Aspirational Self Portrait on the Color Wheel

Aspirational Self Portrait on the Color Wheel | Zocalo Public Square • Arizona State University • Smithsonian

Soap bubble, mezzotint by M. Rapine, after an image by Alexandre-Blaise Desgoffe; plate VI in Le monde physique (1882). Courtesy of the Public Domain Review.

Lips, perhaps, in Pyrrole Red (pigment used in automotive finishes):
my first car, a small Ford built
to replace (impossible) the Mustang.

Eyes designed by Guignet of Paris, who patented the process
for Viridian Green in 1859. Some thought
it could replace all other greens.

Eyebrows Bone Black, my favorite contradiction,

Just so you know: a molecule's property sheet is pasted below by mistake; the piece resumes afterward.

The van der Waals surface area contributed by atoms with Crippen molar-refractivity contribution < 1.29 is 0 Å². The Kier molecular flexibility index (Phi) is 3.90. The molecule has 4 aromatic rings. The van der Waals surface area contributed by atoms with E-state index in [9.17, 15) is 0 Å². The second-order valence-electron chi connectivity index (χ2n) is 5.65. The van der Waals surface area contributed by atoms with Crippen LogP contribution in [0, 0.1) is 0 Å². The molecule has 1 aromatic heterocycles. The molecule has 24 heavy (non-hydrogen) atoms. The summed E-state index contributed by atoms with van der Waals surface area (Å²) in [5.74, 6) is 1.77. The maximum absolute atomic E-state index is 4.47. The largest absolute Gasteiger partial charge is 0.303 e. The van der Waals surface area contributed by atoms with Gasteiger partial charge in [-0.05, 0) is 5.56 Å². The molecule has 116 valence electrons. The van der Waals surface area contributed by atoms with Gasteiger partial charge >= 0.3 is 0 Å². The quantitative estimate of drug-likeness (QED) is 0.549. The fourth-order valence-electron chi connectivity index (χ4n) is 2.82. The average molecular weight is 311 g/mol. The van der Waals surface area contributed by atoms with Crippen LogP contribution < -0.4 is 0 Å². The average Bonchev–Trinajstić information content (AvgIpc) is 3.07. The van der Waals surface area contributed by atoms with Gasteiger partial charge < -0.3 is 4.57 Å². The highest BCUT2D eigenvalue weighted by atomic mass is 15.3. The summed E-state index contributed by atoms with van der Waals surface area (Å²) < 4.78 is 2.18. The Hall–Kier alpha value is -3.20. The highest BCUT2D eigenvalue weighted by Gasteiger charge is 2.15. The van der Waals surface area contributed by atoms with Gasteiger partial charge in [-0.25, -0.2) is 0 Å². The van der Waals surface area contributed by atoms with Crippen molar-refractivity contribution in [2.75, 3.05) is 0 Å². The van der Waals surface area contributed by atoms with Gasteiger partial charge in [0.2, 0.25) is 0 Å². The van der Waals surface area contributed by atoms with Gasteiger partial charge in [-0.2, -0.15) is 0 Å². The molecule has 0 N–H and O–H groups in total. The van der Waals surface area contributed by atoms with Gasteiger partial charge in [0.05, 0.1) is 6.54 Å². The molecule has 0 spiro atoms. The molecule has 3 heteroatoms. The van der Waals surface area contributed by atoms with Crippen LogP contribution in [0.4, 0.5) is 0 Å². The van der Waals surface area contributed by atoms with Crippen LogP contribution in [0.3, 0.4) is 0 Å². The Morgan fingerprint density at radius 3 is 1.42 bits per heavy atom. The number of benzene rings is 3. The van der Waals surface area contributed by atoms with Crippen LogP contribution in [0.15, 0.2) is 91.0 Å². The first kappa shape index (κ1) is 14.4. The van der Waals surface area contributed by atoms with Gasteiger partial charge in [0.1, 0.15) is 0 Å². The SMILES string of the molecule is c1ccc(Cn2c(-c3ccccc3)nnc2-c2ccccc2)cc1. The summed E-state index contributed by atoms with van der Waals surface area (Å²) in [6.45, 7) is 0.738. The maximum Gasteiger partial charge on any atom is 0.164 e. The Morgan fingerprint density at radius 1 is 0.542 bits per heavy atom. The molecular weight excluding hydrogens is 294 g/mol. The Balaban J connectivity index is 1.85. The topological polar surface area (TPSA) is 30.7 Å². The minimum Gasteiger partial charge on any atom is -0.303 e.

from use of charred animal bone as pigment.
It battles the Umbers

and Van Dyke Brown, an old soul from 17th century
for my hair, though in reality approaching
Paynes Grey, named for British painter

William Payne (about the time of Wordsworth,
though the watercolorist did not live so ripely long).
His is a story of success and sadness

(innovation and degeneration),
best known for this neutral tint
comprising Indigo, Raw Sienna and Lake:

the name of my future band.
Were the colorists to name a shade after me,
one that flatters,

I would say: Seyburn’s Verjus
(I used some in a recipe last night)
so that most of us would have to look up two words.

Patty Seyburn has published five collections of poems. Threshold Delivery is the most recent. She is a professor at California State University, Long Beach.
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